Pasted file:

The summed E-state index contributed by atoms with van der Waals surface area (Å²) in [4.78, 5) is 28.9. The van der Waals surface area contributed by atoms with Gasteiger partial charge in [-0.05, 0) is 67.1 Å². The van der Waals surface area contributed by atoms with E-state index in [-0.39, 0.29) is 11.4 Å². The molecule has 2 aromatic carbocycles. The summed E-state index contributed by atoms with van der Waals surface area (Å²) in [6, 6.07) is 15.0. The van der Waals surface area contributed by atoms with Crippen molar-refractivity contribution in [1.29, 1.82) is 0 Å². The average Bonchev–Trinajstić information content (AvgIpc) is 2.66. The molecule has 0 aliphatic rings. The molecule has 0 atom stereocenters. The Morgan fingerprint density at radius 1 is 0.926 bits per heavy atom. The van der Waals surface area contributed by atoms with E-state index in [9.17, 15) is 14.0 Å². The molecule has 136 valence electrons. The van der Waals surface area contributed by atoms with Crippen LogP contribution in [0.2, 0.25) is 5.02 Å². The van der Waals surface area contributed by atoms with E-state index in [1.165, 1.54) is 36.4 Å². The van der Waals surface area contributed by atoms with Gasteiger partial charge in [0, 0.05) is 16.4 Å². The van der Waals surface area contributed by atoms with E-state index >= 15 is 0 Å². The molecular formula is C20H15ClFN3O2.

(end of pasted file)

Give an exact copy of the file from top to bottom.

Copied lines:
The summed E-state index contributed by atoms with van der Waals surface area (Å²) in [4.78, 5) is 28.9. The van der Waals surface area contributed by atoms with Gasteiger partial charge in [-0.05, 0) is 67.1 Å². The van der Waals surface area contributed by atoms with E-state index in [-0.39, 0.29) is 11.4 Å². The molecule has 2 aromatic carbocycles. The summed E-state index contributed by atoms with van der Waals surface area (Å²) in [6, 6.07) is 15.0. The van der Waals surface area contributed by atoms with Crippen molar-refractivity contribution in [1.29, 1.82) is 0 Å². The average Bonchev–Trinajstić information content (AvgIpc) is 2.66. The molecule has 0 aliphatic rings. The molecule has 0 atom stereocenters. The Morgan fingerprint density at radius 1 is 0.926 bits per heavy atom. The van der Waals surface area contributed by atoms with E-state index in [9.17, 15) is 14.0 Å². The molecule has 136 valence electrons. The van der Waals surface area contributed by atoms with Crippen LogP contribution in [0.2, 0.25) is 5.02 Å². The van der Waals surface area contributed by atoms with E-state index in [1.165, 1.54) is 36.4 Å². The van der Waals surface area contributed by atoms with Gasteiger partial charge in [0, 0.05) is 16.4 Å². The van der Waals surface area contributed by atoms with E-state index >= 15 is 0 Å². The molecular formula is C20H15ClFN3O2.